We Have an Inflation of Review Papers—for what Are Reviews Good?
- Breeding Research, Karyotype Evolution, Leibniz Institute of Plant Genetics and Crop Plant Research (IPK), Gatersleben, Germany
In recent years more and more reviews have been published, and journal editors aggressively woo authors to submit such scripts. What are the reasons? One is that the flood of original scientific papers is overwhelming. Many researchers feel overburdened to read all original papers they wish to read, in particular, papers on the edge of the own research field. This generates a demand for good reviews from the side of researchers. The motivation for publishers and authors of reviews, however, is not solely to serve the needs of researchers. Often reviews get cited more frequently than original research articles. This is good for the impact factor of the publishing journal, and doubly beneficial for the review authors.
However, reviews also have underbellies. The most obvious one is if they are cited without the remark “for review,” then readers unfamiliar with details of the topic may believe the review author did the corresponding original research. This comes close to scientific misconduct. Even if cited as “for review,” the honor (and citation!) is lost for the authors of the original work which actually deserved the citation. An embarrassing claim by some journals is to restrict citations within review papers to very recent time periods, neglecting that not all essential contributions to scientific progress were done during the last 5 years.
Last, but not least, the increasing number of reviews generates a similar problem as original papers do, namely: what to read and what to cite? This effect is then amplified as many reviews on the same topic may appear nearly at the same time, due to the competition of journals for review papers. As a consequence, many reviews are neither of high quality nor sufficiently novel.
What are the hallmarks of a good review? In my opinion, there are two classes of useful reviews: (i) comprehensive and well-ordered literature surveys and (ii) (even better) surveys providing, in addition, novel aspects and views resulting from the synopsis of the original papers within a field. Reviews that do not meet such criteria are arguably not worth publishing (but can hardly be rejected if invited).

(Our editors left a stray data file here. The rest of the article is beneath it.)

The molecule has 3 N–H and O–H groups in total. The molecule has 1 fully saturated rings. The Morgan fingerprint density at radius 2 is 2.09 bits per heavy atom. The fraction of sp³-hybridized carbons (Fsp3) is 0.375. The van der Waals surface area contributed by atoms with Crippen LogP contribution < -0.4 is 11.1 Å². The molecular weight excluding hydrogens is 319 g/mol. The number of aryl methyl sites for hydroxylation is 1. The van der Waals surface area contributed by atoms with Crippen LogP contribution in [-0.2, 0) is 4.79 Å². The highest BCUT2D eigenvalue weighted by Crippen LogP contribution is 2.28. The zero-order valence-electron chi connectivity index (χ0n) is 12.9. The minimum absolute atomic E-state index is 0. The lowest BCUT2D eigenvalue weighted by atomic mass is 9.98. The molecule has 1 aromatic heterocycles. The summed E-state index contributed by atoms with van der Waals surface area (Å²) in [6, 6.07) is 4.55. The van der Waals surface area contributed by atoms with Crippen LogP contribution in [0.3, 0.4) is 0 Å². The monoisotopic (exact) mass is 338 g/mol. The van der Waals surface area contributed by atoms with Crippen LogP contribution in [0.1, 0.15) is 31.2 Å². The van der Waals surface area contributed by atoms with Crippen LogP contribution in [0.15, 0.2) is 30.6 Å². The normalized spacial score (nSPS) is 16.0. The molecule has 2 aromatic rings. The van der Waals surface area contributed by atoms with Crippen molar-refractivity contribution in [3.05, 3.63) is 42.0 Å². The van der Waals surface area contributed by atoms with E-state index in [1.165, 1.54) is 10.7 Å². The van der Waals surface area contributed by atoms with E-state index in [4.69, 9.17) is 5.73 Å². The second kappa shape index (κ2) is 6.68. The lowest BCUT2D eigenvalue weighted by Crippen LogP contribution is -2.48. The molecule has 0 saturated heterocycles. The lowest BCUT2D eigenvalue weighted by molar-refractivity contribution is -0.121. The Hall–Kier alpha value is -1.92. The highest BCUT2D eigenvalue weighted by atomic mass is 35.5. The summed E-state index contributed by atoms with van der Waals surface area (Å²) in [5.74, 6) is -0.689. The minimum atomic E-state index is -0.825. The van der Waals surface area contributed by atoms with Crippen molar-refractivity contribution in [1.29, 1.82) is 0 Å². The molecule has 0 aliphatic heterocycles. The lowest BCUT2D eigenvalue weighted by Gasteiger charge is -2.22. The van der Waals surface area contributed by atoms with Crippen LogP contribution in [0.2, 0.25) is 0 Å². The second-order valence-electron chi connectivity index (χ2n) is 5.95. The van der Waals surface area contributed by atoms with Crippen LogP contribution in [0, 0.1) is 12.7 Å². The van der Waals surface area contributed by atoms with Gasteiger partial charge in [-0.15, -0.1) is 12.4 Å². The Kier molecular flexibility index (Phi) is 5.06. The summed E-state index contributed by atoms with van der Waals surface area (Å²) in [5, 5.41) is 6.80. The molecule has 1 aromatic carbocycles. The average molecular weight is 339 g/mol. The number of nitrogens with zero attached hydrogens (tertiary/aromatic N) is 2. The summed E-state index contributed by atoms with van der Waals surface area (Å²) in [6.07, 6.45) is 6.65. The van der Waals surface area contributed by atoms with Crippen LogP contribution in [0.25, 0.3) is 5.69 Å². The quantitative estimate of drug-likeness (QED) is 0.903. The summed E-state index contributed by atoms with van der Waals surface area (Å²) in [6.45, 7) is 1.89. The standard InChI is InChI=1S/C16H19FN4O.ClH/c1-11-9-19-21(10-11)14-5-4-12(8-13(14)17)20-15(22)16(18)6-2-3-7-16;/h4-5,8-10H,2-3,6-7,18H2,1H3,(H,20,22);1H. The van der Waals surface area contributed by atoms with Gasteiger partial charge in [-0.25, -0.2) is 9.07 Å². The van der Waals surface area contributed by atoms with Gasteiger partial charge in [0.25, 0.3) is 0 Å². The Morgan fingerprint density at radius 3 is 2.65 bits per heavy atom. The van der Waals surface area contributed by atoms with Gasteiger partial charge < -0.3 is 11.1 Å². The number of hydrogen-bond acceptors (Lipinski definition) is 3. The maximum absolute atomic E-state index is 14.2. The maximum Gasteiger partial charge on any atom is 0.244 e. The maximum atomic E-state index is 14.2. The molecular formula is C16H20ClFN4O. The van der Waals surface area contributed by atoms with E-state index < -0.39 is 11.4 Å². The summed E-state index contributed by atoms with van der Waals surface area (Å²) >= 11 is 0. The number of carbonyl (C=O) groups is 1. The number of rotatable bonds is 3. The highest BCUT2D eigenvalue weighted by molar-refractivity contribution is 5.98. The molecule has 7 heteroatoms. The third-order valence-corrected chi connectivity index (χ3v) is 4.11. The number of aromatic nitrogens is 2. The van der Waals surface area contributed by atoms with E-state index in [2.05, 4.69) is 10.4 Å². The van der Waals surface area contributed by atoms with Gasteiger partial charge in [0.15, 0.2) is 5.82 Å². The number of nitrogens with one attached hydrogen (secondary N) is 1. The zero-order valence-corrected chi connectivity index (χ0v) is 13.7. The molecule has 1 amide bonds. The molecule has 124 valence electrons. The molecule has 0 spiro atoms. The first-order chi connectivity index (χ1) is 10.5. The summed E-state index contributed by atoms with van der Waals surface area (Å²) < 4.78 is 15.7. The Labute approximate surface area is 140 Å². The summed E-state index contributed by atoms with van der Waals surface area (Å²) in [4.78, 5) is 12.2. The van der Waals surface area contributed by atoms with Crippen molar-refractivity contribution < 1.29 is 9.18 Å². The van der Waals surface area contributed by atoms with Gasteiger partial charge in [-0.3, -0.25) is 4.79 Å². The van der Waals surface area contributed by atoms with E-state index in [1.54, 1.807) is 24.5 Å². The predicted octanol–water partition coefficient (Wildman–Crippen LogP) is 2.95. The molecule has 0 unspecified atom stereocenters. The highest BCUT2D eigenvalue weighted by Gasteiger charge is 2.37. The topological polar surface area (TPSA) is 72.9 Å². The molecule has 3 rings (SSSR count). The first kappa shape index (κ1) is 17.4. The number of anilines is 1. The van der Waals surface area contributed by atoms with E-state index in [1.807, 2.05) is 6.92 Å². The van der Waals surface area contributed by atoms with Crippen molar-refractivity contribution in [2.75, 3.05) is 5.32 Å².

Thus, I encourage potential review authors not to take the bait simply to have one more (hopefully well-cited) paper, if they do not feel certain they can meet the criteria for a good review, or if they are aware of a similar paper recently published or in press. This might be a way to avoid contamination of scientific literature with less valuable review papers and reduce the uncertainty of researchers regarding which of the many similar reviews to read and to cite in the own papers. In summary, my recommendation is to write a review only if you feel your review could add significance to the original papers published in the field of interest.
The author confirms being the sole contributor of this work and approved it for publication.
Conflict of Interest Statement
The author declares that the research was conducted in the absence of any commercial or financial relationships that could be construed as a potential conflict of interest.
Keywords: science writing, citation behavior, impact factor, benefit of review papers, quality of review papers
Citation: Schubert I (2016) We Have an Inflation of Review Papers—for what Are Reviews Good? Front. Plant Sci. 7:88. doi: 10.3389/fpls.2016.00088
Received: 25 December 2015; Accepted: 18 January 2016;
Published: 08 February 2016.
Edited by:Richard A. Jorgensen, University of Arizona, USA
Reviewed by:Holger Puchta, Karlsruhe Institute of Technology, Germany
Gane Ka-Shu Wong, University of Alberta, Canada
Copyright © 2016 Schubert. This is an open-access article distributed under the terms of the Creative Commons Attribution License (CC BY). The use, distribution or reproduction in other forums is permitted, provided the original author(s) or licensor are credited and that the original publication in this journal is cited, in accordance with accepted academic practice. No use, distribution or reproduction is permitted which does not comply with these terms.
*Correspondence: Ingo Schubert, firstname.lastname@example.org